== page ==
RE: text?
By The0ne on 2/19/2010 10:31:33 AM , Rating: 2
I definitely should do my tech reports in different fonts! Be amazing to read through.

New Release Price
By jdietz on 2/18/2010 4:07:07 PM , Rating: 2
New release books are about $16 if you buy them from Amazon.

By sapiens74 on 2/18/2010 6:30:35 PM , Rating: 2
I prefer something with a light source or a book with a lamp. I like the eReader in theory but I have a hard time with the ways it affects my eyes.

The I phone is too small though I use it in lieu of my macbook

That ebil man, Jobs...
By rtrski on 2/18/2010 6:35:26 PM , Rating: 2
He's so nasty and businessy-greedy he's beating his own company's contracts into renegotiation:

Apple declined such a deal and since it has helped cause multiple publishers to demand new deals from Apple .

{emphasis added}

Really, Jason? (sigh) Why do I still bother coming here?

By lecanard on 2/18/2010 11:11:45 PM , Rating: 2
With its LCD screen, the iPad is not really an e-reader. No one wants to read books on a computer screen. I think that as an e-reader, the iPad will be a dud once people who try it realize they would rather read paper or e-ink. I use Amazon's Kindle for iPhone app sometimes like when I am waiting in line during the day, but when I actually want to do some real reading I always use a real kindle or a book. Reading off an LCD PDA is how people read e-books before the Kindle came out and made that obsolete. And Steve Jobs is trying to pretend the obsolete e-reader technology (LCD) is new.

Jason's at it again.
By Alexstarfire on 2/19/2010 1:27:59 AM , Rating: 2
I don't get it. I was expecting them to be at $13-$15 just like Amazon's is now, which is exactly what it says in here. This article just reiterates what has already been said so why is it a brand spanking new article? Does DailyTech just need more click revenue from ads? Or did you not meet the quota for Apple articles this week?

E-readers have no future.
By reader1 on 2/18/10, Rating: -1
RE: E-readers have no future.
By cmdrdredd on 2/18/2010 4:02:32 PM , Rating: 4
Wrong, wrong, and wrong.

If you look at the Kindle and others from Sony etc and use them for a length of time, you'll see the superiority of the screen over ANY LCD. Why? A couple reasons. First, there is almost zero battery usage when the screen is active which gives you weeks worth of reading on a single charge. Second, the eInk screens are about the same as reading text on a book page as far as eye fatigue is concerned. With an LCD you'll have to stop reading and take a break because your eyes will literally hurt after a while. There's no comparison here. The iPad cannot replace a netbook. There's no Office, no photo editing apps that are pro like, and the on screen keyboard is crap compared to even the tiny netbook keyboard. I can install Firefox on my netbook too, iPad can't. No flash support too!

So lets get it right here.

1)No USB to plug my camera in, I need an adapter that costs me more.
2) more expensive than a full featured notebook or any netbook
3) only safari for web browsing and no flash support
4) no photoshop if I wanted to do any manipulation with RAW images when I'm away.
5) no office suite
6) smaller screen
7) uncomfortable and almost unusable keyboard
8) it's slower than a netbook
9) lower storage space than a netbook
10) it's bigger than my iPhone but does less

RE: E-readers have no future.
By smackababy on 2/18/2010 4:13:38 PM , Rating: 2
But it is magical. You can't beat magic with technology...

RE: E-readers have no future.
By cmdrdredd on 2/18/2010 5:08:16 PM , Rating: 2
But it is magical. You can't beat magic with technology...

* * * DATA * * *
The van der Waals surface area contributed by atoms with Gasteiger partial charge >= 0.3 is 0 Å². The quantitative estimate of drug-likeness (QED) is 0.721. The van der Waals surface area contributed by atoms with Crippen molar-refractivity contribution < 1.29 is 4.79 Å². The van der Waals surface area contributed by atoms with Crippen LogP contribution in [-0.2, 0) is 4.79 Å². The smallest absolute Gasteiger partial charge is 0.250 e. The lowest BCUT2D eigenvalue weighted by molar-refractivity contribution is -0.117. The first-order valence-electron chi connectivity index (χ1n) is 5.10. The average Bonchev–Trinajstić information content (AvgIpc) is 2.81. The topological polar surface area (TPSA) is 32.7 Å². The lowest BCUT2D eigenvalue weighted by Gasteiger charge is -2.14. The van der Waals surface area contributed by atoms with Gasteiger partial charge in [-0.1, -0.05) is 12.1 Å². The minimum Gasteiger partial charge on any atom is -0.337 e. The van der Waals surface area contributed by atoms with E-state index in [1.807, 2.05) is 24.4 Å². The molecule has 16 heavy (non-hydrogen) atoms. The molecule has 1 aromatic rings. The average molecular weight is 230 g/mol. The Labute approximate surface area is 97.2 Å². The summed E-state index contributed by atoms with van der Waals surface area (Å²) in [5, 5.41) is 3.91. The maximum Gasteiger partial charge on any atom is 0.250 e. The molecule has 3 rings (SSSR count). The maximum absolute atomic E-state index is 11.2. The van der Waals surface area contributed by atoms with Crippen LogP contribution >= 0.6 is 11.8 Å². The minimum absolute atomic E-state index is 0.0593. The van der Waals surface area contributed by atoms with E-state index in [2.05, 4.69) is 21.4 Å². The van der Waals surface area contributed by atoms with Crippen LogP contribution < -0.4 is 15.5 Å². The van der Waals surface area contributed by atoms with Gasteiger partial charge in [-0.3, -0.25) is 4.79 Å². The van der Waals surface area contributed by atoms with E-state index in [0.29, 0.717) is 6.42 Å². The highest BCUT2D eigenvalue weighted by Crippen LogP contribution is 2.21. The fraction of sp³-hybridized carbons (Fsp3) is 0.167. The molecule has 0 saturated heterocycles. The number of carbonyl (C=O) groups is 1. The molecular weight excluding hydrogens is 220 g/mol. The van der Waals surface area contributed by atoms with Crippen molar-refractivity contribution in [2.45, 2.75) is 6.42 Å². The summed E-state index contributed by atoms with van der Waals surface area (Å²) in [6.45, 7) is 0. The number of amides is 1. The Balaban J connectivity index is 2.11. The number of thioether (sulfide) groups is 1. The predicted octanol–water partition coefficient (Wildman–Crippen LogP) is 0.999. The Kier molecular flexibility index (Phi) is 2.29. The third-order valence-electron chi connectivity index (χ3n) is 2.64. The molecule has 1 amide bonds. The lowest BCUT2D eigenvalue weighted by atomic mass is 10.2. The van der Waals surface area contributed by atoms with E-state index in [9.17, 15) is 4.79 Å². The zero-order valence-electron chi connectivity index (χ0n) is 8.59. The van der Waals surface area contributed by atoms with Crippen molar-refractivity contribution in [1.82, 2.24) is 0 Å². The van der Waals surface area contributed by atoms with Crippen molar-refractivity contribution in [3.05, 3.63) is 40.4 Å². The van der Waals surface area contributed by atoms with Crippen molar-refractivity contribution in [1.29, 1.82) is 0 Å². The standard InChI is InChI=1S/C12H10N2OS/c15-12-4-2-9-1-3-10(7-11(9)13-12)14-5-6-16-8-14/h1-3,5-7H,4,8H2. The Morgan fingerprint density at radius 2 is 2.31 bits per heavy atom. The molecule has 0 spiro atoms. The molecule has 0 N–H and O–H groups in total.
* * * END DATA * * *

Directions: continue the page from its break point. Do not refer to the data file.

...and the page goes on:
I've never seen a person who claimed to have magic stop a bullet.

The only magic in the world is at Disney.

RE: E-readers have no future.
By smackababy on 2/19/2010 10:02:08 AM , Rating: 2
You've obviously never shot a wizard.

RE: E-readers have no future.
By cmdrdredd on 2/19/2010 4:13:47 PM , Rating: 2
You've obviously never shot a wizard.

Nope but I have witnessed someone claiming to have a voodoo spell upon them confront a police officer and end up with a lead injection.

RE: E-readers have no future.
By carniver on 2/18/2010 4:19:18 PM , Rating: 2
> reader1 has no future


RE: E-readers have no future.
By Reclaimer77 on 2/18/10, Rating: -1
RE: E-readers have no future.
By omnicronx on 2/18/2010 6:08:58 PM , Rating: 2
I think you are confused. Static images will always be easier on the eyes. ereaders in particular are basically static images unless you are changing pages.

To say LCD's have eliminated eye fatigue is vastly incorrect, regardless of the technologies being used, they still refresh several times per second (usually 60hz).

This puts a lot of strain on your eyes no matter who you are, with some people being extra sensitive (like myself). I don't think I could get through 50 pages reading from my computer screen, but I can go hundreds of pages reading a book.

RE: E-readers have no future.
By lightfoot on 2/18/2010 6:23:03 PM , Rating: 2
Good point, but in addition to refresh rate is the critical difference between emitted light and reflected light. With a CRT or LCD you are looking into a light source. With eInk or paper you are looking at a surface that is only reflecting light.

RE: E-readers have no future.
By Reclaimer77 on 2/18/2010 6:27:49 PM , Rating: 2
Staring at ANYTHING long enough will cause eye fatigue though. Saying blanketly "LCD's cause eye fatigue" is just misleading.

but I can go hundreds of pages reading a book.

And that's good for your eyes ? Probably not.

RE: E-readers have no future.
By porkpie on 2/19/10, Rating: -1
RE: E-readers have no future.
By Oregonian2 on 2/19/2010 2:15:41 PM , Rating: 2
I used to be an LCD Dork. I used to think LCD's were fine -- I look at them all day, I'm looking at one now. I thought Kindles were a dumb idea, even though I'm an electronic-toy junkie (being an electronic engineer).

Then my mother saw the Kindle promoting Oprah show (I know, silly). Got her excited, even though she's a semi-Luddite (she'd not have an electronic toy herself "for anything"). So she offered to buy me one for my birthday that was about then. I declined at first, but she gave me the "sad treatment", and so I changed my mind and told her I'd accept it.

Boy was I wrong. Five minutes after it arrived and I actually used the Kindle, my life was changed. All that is said here about the eInk display being wonderful are all true.

RE: E-readers have no future.
By Cheesew1z69 on 2/18/2010 11:29:47 PM , Rating: 1
No, no reasons at all, not that storing thousands of books on one device is a reason of course

/me rolls eyes